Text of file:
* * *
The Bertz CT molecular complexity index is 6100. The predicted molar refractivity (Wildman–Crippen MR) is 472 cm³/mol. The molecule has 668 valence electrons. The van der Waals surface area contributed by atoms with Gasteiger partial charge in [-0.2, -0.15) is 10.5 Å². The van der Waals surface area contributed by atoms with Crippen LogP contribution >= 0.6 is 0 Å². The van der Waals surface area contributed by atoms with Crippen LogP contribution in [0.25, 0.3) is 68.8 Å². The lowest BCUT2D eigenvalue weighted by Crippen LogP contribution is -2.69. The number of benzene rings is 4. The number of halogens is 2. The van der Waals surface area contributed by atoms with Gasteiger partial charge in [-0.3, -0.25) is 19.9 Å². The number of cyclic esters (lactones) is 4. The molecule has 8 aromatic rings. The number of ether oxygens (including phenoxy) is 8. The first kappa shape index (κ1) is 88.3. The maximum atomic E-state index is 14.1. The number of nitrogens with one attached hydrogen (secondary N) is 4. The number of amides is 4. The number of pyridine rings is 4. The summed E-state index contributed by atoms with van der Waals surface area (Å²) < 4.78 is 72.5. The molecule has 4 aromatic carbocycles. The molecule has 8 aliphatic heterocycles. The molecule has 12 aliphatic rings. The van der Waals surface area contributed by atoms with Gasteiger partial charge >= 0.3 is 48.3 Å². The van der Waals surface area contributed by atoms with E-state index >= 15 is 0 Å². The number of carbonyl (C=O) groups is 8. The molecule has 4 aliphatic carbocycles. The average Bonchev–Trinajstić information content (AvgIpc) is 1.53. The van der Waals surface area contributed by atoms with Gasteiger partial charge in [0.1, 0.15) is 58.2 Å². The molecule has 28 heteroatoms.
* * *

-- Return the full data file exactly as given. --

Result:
The Bertz CT molecular complexity index is 6100. The predicted molar refractivity (Wildman–Crippen MR) is 472 cm³/mol. The molecule has 668 valence electrons. The van der Waals surface area contributed by atoms with Gasteiger partial charge in [-0.2, -0.15) is 10.5 Å². The van der Waals surface area contributed by atoms with Crippen LogP contribution >= 0.6 is 0 Å². The van der Waals surface area contributed by atoms with Crippen LogP contribution in [0.25, 0.3) is 68.8 Å². The lowest BCUT2D eigenvalue weighted by Crippen LogP contribution is -2.69. The number of benzene rings is 4. The number of halogens is 2. The van der Waals surface area contributed by atoms with Gasteiger partial charge in [-0.3, -0.25) is 19.9 Å². The number of cyclic esters (lactones) is 4. The molecule has 8 aromatic rings. The number of ether oxygens (including phenoxy) is 8. The first kappa shape index (κ1) is 88.3. The maximum atomic E-state index is 14.1. The number of nitrogens with one attached hydrogen (secondary N) is 4. The number of amides is 4. The number of pyridine rings is 4. The summed E-state index contributed by atoms with van der Waals surface area (Å²) < 4.78 is 72.5. The molecule has 4 aromatic carbocycles. The molecule has 8 aliphatic heterocycles. The molecule has 12 aliphatic rings. The van der Waals surface area contributed by atoms with Gasteiger partial charge >= 0.3 is 48.3 Å². The van der Waals surface area contributed by atoms with E-state index >= 15 is 0 Å². The number of carbonyl (C=O) groups is 8. The molecule has 4 aliphatic carbocycles. The average Bonchev–Trinajstić information content (AvgIpc) is 1.53. The van der Waals surface area contributed by atoms with Gasteiger partial charge in [0.1, 0.15) is 58.2 Å². The molecule has 28 heteroatoms.